Editor’s note
The following abstract describes a publication that is only available as a downloadable PDF.

Joe Horner, State Specialist, Agricultural Business and Policy, MU Extension

Drew Kientzy, Research Program Analyst, University of Missouri

Ryan Milhollin, State Specialist, Agricultural Business and Policy, MU Extension

Robert Pierce, Associate Extension Professor, Fisheries and Wildlife, MU Extension

David Brune, Agricultural Engineering Professor, University of Missouri

Alice Roach, Senior Research Associate, Division of Applied Social Sciences

Mallory Rahe, State Specialist, Agricultural Business and Policy, MU Extension


Publication cover.

Designed for aquaculture entrepreneurs, this report provides business model examples to consider before building an aquaculture operation in Missouri. Today, Missouri has a diverse aquaculture industry composed of businesses serving many different customers and market channels. Varied topography and groundwater availability have guided existing operation locations. Mild winters in the southeast region of the state provided certain aquaculture pioneers with a more favorable production season than the season found in other Missouri areas. University of Missouri Extension publication MX461, Growing Missouri’s Aquaculture Industry: Needs Assessment details current industry information and needs identified by Missouri aquaculture businesses.

Nationwide, the aquaculture industry has grown to feature clusters of highly developed and specialized businesses. Examples of successful regional clusters include trout farms along rivers in Idaho and operations raising catfish in the southeastern Mississippi River Delta states. Other areas of the country are home to operations satisfying local demand or those selling fresh fish into niche markets. For instance, California has several examples of niche fresh fish operations. Niche aquaculture markets include raising fish for pond stocking; rearing fish for conservation departments and municipalities to fill lakes and rivers; and producing tropical, premium or specialty fish for local food and ornamental markets.

Business models detailed in this report intend to take advantage of emerging aquaculture opportunities, build on Missouri aquaculture’s strengths, avoid Missouri’s apparent weaknesses and steer around threats posed by competitive aquaculture businesses. Exhibit S1 summarizes Missouri aquaculture’s strengths, weaknesses, opportunities and threats.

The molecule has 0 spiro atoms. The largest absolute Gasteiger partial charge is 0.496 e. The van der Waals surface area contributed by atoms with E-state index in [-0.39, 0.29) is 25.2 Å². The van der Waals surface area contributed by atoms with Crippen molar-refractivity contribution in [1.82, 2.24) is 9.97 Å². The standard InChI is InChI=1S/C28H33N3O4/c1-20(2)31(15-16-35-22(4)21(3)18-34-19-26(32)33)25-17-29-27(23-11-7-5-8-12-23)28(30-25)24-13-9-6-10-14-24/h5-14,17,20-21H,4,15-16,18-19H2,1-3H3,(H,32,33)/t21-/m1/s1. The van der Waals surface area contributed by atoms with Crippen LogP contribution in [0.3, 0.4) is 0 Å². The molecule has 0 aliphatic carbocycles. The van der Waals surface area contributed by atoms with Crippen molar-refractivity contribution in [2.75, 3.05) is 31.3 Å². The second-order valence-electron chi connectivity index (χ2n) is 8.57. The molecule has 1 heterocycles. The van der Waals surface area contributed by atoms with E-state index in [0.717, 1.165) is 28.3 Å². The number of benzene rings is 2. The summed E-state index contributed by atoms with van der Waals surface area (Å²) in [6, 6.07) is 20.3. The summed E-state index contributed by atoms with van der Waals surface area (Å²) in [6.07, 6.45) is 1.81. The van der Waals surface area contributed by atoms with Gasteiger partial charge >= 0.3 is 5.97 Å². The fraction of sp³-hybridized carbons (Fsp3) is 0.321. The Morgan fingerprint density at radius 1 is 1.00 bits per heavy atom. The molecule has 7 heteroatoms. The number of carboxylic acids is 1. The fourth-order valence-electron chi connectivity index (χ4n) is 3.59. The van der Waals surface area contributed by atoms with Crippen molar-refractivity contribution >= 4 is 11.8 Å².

Exhibit S1. Missouri’s Competitive Position: Strengths, Weaknesses, Opportunities and Threats

Available water with good quality in many areasRelatively high costs in Missouri to produce warm-water species
Experience and specialized production knowledge among existing operationsLack of scale advantage to enable low-cost warm-water species production
Successful existing multigenerational operations with well-developed marketing channelsLack of scale advantage for producing cold-water species in raceway systems
Centralized location and proximity to large U.S. consumer marketsMissouri aquaculture is heavily regulated to protect waters from invasive species and pests
Trout production possible in areas with high volume of natural spring waterLabor shortages in many areas
Nearby soybean, corn and insect feed productionRAS systems consume oxygen in the tank if water circulation stops, which makes rural power outages a risk
Grow existing ornamental or fish stocking markets via events, brokers, direct-to-consumer transactions and online salesDeveloping aquaculture system expertise often requires trial and error (killed fish) over many years
Supply live and fresh food fish for ethnic consumer markets in nearby Midwest citiesPrice competition for commodity fish imported from Asia or produced by existing U.S. businesses